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    The behavior of stratified pools in the Wimmera River, Australia
    Western, AW ; ONeill, IC ; Hughes, RL ; Nolan, JB (AMER GEOPHYSICAL UNION, 1996-10-01)
    Numerous inland Australian streams contain density-stratified or saline pools, which are usually located on channel bends. Saline pools consist of a layer of saline water underlying a layer of fresh water. Saline pools generally form as a result of saline groundwater seeping into the stream and collecting in scour depressions during periods of low flow. Inflows of saline river water can also collect in scour depressions. Field and laboratory investigations of saline pool mixing by overflowing fresh water reveal that mixing depends on a balance between interfacial shear and buoyancy forces acting on a thin dense layer flowing up the downstream slope of the scour depression, and on the bend sharpness. Convection associated with surface cooling also causes mixing. A model for saline pools formed by groundwater inflows and mixed by fresh overflows is proposed and applied to several saline pools in the Wimmera River.
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    Preferred states in spatial soil moisture patterns: Local and nonlocal controls
    Grayson, RB ; Western, AW ; Chiew, FHS ; Bloschl, G (AMER GEOPHYSICAL UNION, 1997-12-01)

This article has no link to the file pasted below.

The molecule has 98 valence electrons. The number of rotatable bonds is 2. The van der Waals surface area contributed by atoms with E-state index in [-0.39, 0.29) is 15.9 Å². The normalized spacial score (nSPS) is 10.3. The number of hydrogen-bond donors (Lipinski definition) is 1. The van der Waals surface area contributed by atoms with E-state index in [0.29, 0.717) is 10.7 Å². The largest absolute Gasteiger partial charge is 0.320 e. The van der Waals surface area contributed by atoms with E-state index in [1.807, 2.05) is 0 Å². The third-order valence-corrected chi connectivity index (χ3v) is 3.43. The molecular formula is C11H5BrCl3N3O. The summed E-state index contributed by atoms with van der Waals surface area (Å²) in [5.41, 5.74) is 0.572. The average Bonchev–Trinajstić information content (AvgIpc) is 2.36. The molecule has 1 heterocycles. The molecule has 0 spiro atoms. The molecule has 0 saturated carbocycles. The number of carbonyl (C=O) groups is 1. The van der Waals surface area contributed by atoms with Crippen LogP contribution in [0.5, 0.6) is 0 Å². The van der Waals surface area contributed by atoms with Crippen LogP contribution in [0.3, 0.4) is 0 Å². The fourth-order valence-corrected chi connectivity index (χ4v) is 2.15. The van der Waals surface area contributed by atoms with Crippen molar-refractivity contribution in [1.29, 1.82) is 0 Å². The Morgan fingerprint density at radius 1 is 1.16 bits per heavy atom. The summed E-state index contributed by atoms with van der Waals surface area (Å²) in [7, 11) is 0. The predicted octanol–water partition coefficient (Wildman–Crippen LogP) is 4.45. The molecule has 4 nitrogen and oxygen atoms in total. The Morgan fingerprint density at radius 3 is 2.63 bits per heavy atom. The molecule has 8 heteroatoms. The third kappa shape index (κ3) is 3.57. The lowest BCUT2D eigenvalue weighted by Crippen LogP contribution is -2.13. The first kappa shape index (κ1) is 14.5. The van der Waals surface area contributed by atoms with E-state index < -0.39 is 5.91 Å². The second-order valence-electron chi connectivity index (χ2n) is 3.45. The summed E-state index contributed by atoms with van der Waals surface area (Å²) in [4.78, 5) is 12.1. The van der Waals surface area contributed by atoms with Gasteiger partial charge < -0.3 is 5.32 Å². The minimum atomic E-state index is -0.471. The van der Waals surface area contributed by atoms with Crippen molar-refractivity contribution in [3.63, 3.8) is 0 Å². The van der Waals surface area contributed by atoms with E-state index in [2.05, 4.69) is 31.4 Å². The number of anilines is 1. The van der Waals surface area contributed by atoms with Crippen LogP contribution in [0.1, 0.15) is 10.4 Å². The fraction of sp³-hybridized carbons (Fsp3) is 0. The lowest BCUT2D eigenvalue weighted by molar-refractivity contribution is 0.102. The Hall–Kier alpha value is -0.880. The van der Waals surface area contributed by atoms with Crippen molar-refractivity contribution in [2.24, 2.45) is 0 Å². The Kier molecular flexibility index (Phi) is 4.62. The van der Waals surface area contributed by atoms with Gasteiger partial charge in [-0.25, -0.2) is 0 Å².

In this paper we develop a conceptual and observational case in which soil water patterns in temperate regions of Australia switch between two preferred states. The wet state is dominated by lateral water movement through both surface and subsurface paths, with catchment terrain leading to organization of wet areas along drainage lines. We denote this as nonlocal control. The dry state is dominated by vertical fluxes, with soil properties and only local terrain (areas of high convergence) influencing spatial patterns. We denote this as local control. The switch is described in terms of the dominance of lateral over vertical water fluxes and vice versa. When evapotranspiration exceeds rainfall, the soil dries to the point where hydraulic conductivity is low and any rainfall that occurs essentially wets up the soil uniformly and is evapotranspired before any significant lateral redistribution takes place. As evapotranspiration decreases and/or rainfall increases, areas of high local convergence become wet, and runoff that s generated moves downslope rapidly wetting up the drainage lines. In the wet to dry transitional period a rapid increase in potential evapotranspiration (and possibly a decrease in rainfall) causes drying of the soil and 'shutting down' of lateral flow Vertical fluxes dominate and the 'dry' pattern is established. Three data sets from two catchments are presented to support the notion of preferred states in soil moisture, and the results of a modeling exercise on catchments from a range of climatic conditions illustrate that the conclusions from the field studies may apply to other areas. The implications for hydrological modeling are discussed in relation to methods for establishing antecedent moisture conditions for event models, for distribution models, and for spatially distributing bulk estimates of catchment soil moisture using indices.